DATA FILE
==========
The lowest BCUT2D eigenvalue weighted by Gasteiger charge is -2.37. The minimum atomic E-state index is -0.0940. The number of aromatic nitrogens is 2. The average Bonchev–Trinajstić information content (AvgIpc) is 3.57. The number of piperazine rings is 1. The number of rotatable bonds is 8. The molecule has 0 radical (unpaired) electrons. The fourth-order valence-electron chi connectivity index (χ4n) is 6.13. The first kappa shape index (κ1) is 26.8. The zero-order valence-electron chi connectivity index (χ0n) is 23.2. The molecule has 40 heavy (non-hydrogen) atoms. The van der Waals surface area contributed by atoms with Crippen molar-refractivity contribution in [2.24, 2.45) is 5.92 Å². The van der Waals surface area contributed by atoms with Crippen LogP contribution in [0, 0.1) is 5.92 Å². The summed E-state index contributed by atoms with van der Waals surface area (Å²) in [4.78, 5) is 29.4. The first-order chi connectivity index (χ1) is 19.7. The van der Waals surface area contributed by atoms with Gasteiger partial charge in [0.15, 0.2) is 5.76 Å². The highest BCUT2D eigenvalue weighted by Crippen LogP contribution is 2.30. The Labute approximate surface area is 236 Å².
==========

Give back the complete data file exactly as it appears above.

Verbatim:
The lowest BCUT2D eigenvalue weighted by Gasteiger charge is -2.37. The minimum atomic E-state index is -0.0940. The number of aromatic nitrogens is 2. The average Bonchev–Trinajstić information content (AvgIpc) is 3.57. The number of piperazine rings is 1. The number of rotatable bonds is 8. The molecule has 0 radical (unpaired) electrons. The fourth-order valence-electron chi connectivity index (χ4n) is 6.13. The first kappa shape index (κ1) is 26.8. The zero-order valence-electron chi connectivity index (χ0n) is 23.2. The molecule has 40 heavy (non-hydrogen) atoms. The van der Waals surface area contributed by atoms with Crippen molar-refractivity contribution in [2.24, 2.45) is 5.92 Å². The van der Waals surface area contributed by atoms with Crippen LogP contribution in [0, 0.1) is 5.92 Å². The summed E-state index contributed by atoms with van der Waals surface area (Å²) in [4.78, 5) is 29.4. The first-order chi connectivity index (χ1) is 19.7. The van der Waals surface area contributed by atoms with Gasteiger partial charge in [0.15, 0.2) is 5.76 Å². The highest BCUT2D eigenvalue weighted by Crippen LogP contribution is 2.30. The Labute approximate surface area is 236 Å².